This is Paul Gauguin’s painting called Vision After the Sermon.
Gauguin was a post-impressionist French painter who painted this work in 1888. Heavily influenced by Japanese print making and primitive art, Gauguin felt European art lacked the substance and symbolism found in primitive cultures. He often spoke of himself as a ‘savage’ and claimed that Inca blood flowed through his veins.
His discontent led him to leave his wife and 5 children and move to an artist colony in Brittany, France. It was in Brittany that he painted Vision After the Sermon.
Not finding what he was looking for in Brittany his travels led him on to Tahiti and a variety of French Polynesian islands, notoriously taking a 13 year girl as his mistress during this time. She serves as his model in multiple paintings.
Artists lives are often a striking mix of opposites, we can marvel at their insights and be shocked by their personal demons. Gauguin was known for his hard living and his rocky friendship with Van Gogh. (The ear incident.) His paintings were often rejected by the art establishment, and he felt stifled in Paris, leading him to roam looking for that elusive ‘something’. It was only after his death that his paintings began to receive critical acclaim and their significance was recognized. His influence is seen in the works of Matisse and Picasso.
Vision After the Sermon is an interesting blend of the aesthetic of primitive art with a subject that is Western European. The subject is the Biblical story of Jacob wrestling an angel set in Brittany, France. We know this by the traditional headdresses worn by the women.
What is odd is that Gauguin had never used religious themes in his art before, although Biblical themes will make appearances in future paintings. In letters during his time in Brittany he revealed a fascination with the religious nuns in Brittany, and did many paintings of their headdresses. He felt there was something authentic and basic in the faith of these women. In those letters he also discusses the shifts he is making in his art.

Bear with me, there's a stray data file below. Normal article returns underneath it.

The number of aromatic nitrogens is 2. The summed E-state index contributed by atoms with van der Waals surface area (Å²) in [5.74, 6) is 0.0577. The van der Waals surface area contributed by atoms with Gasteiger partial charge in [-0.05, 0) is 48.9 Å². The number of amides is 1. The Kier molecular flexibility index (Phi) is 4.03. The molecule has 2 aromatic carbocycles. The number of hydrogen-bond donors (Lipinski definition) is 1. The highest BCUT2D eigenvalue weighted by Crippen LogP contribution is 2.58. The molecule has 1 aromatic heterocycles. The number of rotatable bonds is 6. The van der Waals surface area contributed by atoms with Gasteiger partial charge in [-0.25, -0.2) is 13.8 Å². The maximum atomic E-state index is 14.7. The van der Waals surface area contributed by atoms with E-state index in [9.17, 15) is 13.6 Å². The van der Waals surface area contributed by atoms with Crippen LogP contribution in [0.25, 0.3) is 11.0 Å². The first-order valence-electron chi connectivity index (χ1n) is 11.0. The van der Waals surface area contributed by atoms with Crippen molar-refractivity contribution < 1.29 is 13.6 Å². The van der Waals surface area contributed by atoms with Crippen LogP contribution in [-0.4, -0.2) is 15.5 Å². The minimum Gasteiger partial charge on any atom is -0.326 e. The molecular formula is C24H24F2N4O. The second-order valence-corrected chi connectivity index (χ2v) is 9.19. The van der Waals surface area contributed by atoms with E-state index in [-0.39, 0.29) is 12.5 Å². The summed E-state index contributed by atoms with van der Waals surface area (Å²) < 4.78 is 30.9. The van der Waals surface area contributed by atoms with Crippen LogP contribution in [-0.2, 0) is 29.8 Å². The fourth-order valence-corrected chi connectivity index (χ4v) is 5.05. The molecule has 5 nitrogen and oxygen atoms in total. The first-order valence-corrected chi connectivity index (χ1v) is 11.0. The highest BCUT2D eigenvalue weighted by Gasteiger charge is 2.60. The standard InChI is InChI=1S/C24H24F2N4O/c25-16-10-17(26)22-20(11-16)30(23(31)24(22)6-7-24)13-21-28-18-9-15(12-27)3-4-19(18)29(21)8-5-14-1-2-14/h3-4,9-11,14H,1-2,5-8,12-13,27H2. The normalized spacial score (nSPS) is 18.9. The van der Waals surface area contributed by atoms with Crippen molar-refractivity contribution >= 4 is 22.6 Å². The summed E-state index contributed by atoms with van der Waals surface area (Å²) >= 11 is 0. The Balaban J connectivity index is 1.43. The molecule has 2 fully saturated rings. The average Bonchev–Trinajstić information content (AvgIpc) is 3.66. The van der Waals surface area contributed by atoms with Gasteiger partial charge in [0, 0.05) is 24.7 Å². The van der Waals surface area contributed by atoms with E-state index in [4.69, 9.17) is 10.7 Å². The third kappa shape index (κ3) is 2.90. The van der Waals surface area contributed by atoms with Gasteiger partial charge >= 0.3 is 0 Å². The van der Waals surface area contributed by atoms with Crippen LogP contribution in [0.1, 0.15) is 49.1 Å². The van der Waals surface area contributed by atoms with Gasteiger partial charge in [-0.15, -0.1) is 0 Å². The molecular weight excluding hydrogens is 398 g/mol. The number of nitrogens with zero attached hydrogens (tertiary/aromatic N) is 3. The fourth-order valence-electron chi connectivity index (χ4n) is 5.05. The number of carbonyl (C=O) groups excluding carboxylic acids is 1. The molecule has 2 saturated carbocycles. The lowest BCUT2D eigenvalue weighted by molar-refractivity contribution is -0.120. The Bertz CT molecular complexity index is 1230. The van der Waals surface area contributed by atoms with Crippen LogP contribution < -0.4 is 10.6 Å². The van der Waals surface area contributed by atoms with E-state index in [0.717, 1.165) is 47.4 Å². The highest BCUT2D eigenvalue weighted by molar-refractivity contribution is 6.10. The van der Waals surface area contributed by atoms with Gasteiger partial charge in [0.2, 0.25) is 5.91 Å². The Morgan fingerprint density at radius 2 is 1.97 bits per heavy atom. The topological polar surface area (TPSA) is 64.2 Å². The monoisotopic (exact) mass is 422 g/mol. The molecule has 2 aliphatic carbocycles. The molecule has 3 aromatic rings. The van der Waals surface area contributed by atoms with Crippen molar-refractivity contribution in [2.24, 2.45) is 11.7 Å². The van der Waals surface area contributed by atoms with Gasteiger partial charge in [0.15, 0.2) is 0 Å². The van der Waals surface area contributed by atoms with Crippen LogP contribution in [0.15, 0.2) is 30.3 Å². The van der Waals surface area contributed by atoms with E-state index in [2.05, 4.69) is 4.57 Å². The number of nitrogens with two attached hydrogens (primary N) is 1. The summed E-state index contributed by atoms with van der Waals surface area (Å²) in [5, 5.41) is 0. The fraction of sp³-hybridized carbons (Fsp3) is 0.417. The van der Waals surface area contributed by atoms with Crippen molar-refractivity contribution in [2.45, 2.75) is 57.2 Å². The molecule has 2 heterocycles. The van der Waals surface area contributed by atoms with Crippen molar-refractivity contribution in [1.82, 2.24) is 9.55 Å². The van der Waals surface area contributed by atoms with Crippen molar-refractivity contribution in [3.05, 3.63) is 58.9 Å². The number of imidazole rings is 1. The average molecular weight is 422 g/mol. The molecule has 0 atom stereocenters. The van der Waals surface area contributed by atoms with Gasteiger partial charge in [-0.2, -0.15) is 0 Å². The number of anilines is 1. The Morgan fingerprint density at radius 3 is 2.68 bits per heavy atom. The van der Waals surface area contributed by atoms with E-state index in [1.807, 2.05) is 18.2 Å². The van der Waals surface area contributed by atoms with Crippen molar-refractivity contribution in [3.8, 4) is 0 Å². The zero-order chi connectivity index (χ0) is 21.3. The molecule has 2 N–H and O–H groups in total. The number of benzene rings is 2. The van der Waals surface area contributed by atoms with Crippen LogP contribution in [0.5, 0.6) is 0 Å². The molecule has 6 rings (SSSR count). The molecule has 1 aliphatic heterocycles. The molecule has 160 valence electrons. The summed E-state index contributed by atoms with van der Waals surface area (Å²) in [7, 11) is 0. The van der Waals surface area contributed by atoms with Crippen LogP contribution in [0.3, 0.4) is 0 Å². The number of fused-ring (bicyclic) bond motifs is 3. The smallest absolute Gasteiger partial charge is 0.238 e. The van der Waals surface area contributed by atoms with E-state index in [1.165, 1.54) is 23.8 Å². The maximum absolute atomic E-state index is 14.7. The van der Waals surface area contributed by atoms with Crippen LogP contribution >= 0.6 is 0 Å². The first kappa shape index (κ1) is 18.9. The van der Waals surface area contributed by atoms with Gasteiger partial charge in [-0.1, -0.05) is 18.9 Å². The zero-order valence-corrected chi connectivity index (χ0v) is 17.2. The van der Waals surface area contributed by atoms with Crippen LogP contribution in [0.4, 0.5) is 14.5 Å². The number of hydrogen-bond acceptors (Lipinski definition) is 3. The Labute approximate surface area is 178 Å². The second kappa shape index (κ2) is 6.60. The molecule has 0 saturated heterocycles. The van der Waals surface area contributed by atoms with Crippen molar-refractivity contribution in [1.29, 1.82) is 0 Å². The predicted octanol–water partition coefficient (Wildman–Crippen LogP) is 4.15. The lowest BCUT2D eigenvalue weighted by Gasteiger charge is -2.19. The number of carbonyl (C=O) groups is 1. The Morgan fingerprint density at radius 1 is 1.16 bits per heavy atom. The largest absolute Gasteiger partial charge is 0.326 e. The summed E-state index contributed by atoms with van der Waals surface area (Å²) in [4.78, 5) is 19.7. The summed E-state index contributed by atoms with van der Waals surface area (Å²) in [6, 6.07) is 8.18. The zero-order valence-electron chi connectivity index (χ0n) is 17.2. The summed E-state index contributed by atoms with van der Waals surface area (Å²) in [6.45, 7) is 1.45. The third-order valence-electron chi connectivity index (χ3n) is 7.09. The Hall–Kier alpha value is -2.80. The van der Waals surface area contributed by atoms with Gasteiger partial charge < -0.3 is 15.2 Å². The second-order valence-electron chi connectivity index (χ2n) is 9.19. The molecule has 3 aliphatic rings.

Naturalism and realism had dominated art for quite some time and this work by Gauguin was about to break with traditional art, and with the Impressionism that had gained a following. His ground-breaking advancements were neither recognized nor accepted during his life time, but after his death, history would recognize this work as one of the turning points in modern art.
Gauguin described his work as abstract. It is not the true abstraction that will develop over the next decades but it is a movement toward it. By eliminating depth, perspective, and shadow he was moving out of the physical world and into the world of ideas.
The red color of the background takes us further out of the natural world. The color dominates Gauguin’s work and is easily the first thing we notice. Using red in this way presents us with a one dimensional, flat space. The cow doesn’t appear to be standing on solid ground, and there is no sense of any mountains or city off in the distance. There is no attempt to create a real landscape. Jacob and the angel are not in a meadow, on a mountain, or along a road. This is not a ‘real’ place.